When questioned by Sen. Tom Coburn (R–OK) about the citation of foreign law, Supreme Court nominee Samuel Alito said, "I don’t think it’s appropriate or useful to look to foreign law in interpreting the provisions of our Constitution." [includes rush transcript]
One of the other issues discussed on Day Three of the hearings was the citation of foreign law. When questioned by Sen. Tom Coburn (R–OK) about the issue, Alito said, "I don’t think it’s appropriate or useful to look to foreign law in interpreting the provisions of our Constitution."
- Sen. Tom Coburn (R–OK), questioning supreme court nominee Samuel Alito.
The New York Times reports, "The nominee was, at least implicitly, finding fault with the Supreme Court’s ruling on March 1 that outlawed the execution of killers who were under 18 at the time of their crimes. That opinion, decided by a 5-4 majority, relied in part on the trend of international opinion against the death penalty, especially for youthful offenders."
- Ted Shaw, Director-Counsel and President of the NAACP Legal Defense and Educational Fund. He is scheduled to testify at the Alito hearings today.
This is a rush transcript. Copy may not be in its final form.
AMY GOODMAN: I wanted to turn to another issue discussed, day three of the hearings, on Wednesday: citation of foreign law. This is Oklahoma Senator Tom Coburn.
SEN. TOM COBURN: And I was interested in — Senator Kyl asked you yesterday about foreign law. It’s something that is extremely disturbing to a lot of Americans, that many on the Supreme Court today will reference or pick and choose the foreign law that they want to use to help them make a decision to interpret our Constitution, where, in fact, the oath of office mentions no foreign law. Matter of fact, it says the obligation is to use the United States law, the Constitution and the treaties, and that’s exactly what Article III, Section 2 says. And so, there’s no reference at all to foreign law, in terms of your obligations or your responsibility. And, matter of fact, the absence of it would say that maybe this ought to be what we use, and the codified law of the Congress and the treaties, rather than foreign law.
So, the question I have for you, and I couldn’t get Judge Roberts to answer it, because of the conflict that might occur afterwards, but I have the feeling that the vast majority of Americans don’t think it is proper for the Supreme Court to use foreign law. And I personally believe that that’s an indication of not good behavior by a justice, whether it be a justice at an appellate division or a magistrate or a Supreme Court justice. And I just wondered if you had any comments on that comment.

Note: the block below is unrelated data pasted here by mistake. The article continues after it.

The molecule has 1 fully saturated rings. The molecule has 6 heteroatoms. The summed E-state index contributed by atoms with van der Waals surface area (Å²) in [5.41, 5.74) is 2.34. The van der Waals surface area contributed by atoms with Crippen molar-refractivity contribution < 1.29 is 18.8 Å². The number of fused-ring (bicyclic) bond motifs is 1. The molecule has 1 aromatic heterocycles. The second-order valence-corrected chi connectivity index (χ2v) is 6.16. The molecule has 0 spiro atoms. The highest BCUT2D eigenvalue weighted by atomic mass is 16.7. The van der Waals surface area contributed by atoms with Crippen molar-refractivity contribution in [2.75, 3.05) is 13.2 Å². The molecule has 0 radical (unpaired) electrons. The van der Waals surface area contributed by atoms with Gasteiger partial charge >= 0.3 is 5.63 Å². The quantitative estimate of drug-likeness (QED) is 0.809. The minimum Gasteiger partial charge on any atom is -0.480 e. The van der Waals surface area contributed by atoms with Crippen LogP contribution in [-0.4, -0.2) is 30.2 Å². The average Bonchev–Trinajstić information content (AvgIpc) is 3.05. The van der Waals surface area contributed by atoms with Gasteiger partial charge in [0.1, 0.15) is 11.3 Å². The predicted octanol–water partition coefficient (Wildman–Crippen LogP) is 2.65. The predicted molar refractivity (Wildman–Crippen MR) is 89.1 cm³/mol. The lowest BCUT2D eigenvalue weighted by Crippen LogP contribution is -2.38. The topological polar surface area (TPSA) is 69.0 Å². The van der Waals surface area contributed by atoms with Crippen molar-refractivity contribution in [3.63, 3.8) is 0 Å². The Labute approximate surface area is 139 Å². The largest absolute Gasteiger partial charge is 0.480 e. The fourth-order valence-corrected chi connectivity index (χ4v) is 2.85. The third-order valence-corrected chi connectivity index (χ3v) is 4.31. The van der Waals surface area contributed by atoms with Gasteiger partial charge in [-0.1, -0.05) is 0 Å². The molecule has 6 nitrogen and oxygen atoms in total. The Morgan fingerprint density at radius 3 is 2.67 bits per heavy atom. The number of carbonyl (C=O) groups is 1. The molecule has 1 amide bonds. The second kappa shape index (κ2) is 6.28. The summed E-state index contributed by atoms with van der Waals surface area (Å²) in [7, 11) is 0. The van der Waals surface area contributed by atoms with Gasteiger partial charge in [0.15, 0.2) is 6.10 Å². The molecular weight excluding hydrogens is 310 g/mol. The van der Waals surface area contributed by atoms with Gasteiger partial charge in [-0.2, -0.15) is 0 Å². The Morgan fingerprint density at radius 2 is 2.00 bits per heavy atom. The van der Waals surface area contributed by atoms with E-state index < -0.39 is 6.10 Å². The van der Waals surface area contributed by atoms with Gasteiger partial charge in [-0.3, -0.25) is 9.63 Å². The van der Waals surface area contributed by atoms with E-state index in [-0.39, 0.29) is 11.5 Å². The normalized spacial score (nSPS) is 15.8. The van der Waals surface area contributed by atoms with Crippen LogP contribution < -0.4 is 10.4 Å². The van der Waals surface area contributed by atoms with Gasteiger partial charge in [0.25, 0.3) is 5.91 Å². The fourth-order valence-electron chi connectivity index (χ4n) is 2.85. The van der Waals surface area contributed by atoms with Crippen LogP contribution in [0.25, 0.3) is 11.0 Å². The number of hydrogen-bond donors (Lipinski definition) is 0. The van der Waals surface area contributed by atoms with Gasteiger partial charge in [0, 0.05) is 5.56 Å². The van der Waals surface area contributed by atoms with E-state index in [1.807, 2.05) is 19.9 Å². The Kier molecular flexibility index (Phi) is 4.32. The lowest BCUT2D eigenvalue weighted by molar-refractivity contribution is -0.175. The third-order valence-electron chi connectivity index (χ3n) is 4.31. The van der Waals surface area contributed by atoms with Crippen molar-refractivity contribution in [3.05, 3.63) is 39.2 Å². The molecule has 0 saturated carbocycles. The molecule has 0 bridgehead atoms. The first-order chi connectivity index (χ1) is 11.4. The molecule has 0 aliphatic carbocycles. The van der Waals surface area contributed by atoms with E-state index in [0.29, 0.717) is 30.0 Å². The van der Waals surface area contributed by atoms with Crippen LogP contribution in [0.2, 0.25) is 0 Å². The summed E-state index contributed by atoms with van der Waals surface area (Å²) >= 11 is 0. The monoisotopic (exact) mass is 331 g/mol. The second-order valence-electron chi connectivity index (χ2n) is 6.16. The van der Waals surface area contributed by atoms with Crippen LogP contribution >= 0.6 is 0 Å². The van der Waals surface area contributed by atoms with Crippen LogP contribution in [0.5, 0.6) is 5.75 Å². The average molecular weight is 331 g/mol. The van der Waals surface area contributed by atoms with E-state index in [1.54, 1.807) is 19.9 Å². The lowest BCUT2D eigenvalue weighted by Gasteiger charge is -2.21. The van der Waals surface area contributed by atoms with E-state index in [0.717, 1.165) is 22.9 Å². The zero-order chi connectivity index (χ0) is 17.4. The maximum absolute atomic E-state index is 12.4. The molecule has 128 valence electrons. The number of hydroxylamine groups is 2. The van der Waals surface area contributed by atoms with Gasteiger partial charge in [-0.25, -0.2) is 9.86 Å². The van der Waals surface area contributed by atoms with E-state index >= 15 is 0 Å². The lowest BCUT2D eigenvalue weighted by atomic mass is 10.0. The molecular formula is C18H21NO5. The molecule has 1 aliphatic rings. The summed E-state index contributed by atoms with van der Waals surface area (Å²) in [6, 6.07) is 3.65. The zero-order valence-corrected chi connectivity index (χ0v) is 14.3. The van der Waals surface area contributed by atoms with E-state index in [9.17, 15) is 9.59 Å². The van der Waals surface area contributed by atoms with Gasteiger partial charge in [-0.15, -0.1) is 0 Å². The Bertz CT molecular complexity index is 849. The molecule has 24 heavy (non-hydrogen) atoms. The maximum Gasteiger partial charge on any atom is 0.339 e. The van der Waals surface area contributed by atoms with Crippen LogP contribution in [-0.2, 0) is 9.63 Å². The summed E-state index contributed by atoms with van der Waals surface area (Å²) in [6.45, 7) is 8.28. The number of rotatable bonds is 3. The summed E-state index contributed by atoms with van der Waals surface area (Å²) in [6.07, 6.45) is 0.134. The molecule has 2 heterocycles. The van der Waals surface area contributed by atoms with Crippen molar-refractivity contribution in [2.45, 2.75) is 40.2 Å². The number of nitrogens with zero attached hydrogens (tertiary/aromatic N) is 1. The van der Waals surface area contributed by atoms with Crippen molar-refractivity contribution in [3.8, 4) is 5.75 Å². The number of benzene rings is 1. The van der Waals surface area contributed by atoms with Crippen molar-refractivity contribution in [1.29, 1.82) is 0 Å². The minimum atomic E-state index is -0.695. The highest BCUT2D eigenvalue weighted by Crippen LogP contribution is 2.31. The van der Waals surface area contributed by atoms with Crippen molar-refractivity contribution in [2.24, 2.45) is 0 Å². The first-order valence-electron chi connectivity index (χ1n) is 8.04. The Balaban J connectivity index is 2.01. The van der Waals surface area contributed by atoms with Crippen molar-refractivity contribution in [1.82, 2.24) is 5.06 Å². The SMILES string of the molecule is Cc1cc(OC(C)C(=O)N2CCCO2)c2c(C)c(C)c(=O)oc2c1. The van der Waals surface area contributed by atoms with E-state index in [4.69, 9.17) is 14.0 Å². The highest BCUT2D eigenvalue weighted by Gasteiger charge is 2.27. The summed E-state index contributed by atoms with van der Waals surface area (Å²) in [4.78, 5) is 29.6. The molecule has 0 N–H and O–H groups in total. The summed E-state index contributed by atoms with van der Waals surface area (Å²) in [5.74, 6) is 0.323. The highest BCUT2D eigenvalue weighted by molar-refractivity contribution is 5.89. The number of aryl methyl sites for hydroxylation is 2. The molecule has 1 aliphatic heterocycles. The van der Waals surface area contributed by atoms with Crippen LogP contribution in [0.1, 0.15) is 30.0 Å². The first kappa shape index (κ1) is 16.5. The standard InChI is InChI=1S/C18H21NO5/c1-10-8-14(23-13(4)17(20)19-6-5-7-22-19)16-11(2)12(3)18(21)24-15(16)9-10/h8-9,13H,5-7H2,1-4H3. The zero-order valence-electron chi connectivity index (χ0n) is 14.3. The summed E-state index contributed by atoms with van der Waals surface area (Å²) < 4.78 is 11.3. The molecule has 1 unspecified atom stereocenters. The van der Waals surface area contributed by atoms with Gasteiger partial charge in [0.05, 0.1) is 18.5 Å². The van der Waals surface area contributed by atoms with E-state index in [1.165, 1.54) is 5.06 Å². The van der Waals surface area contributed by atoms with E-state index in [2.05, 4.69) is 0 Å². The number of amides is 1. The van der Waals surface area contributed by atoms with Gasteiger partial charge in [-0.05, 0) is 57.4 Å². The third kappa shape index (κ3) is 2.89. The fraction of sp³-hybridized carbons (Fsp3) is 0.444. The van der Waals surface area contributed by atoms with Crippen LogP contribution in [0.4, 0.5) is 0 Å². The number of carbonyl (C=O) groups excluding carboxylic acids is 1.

JUDGE SAMUEL ALITO: Well, I don’t think that we should look to foreign law to interpret our own Constitution. I agree with you that the laws of the United States consist of the Constitution and treaties and laws, and I would add regulations that are promulgated in accordance with law. And I don’t think that it’s appropriate or useful to look to foreign law in interpreting the provisions of our Constitution.
I think the framers would be stunned by the idea that the Bill of Rights is to be interpreted by taking a poll of the countries of the world. The purpose of the Bill of Rights was to give Americans rights that were recognized practically nowhere else in the world at the time. The framers did not want Americans to have the rights of people in France or the rights of people in Russia or any of the other countries on the continent of Europe at the time. They wanted them to have the rights of Americans. And I think we should interpret our Constitution — we should interpret our Constitution. I don’t think it’s appropriate to look to foreign law.
I also don’t think that it’s — I think that it presents a host of practical problems that have been pointed out. You have to decide which countries you’re going to survey. And then it’s often difficult to understand exactly what you are to make of foreign court decisions. All countries don’t set up their court systems the same way.
Foreign courts may have greater authority than the courts of the United States. They may be given a policymaking role. And therefore, it would be more appropriate for them to weigh in on policy issues. When our Constitution was being debated, there was a serious proposal to have members of the judiciary sit on a council of revision, where they would have a policymaking role before legislation was passed. And other countries can set up their judiciary in that way. So you’d have to understand the jurisdiction and the authority of the foreign courts.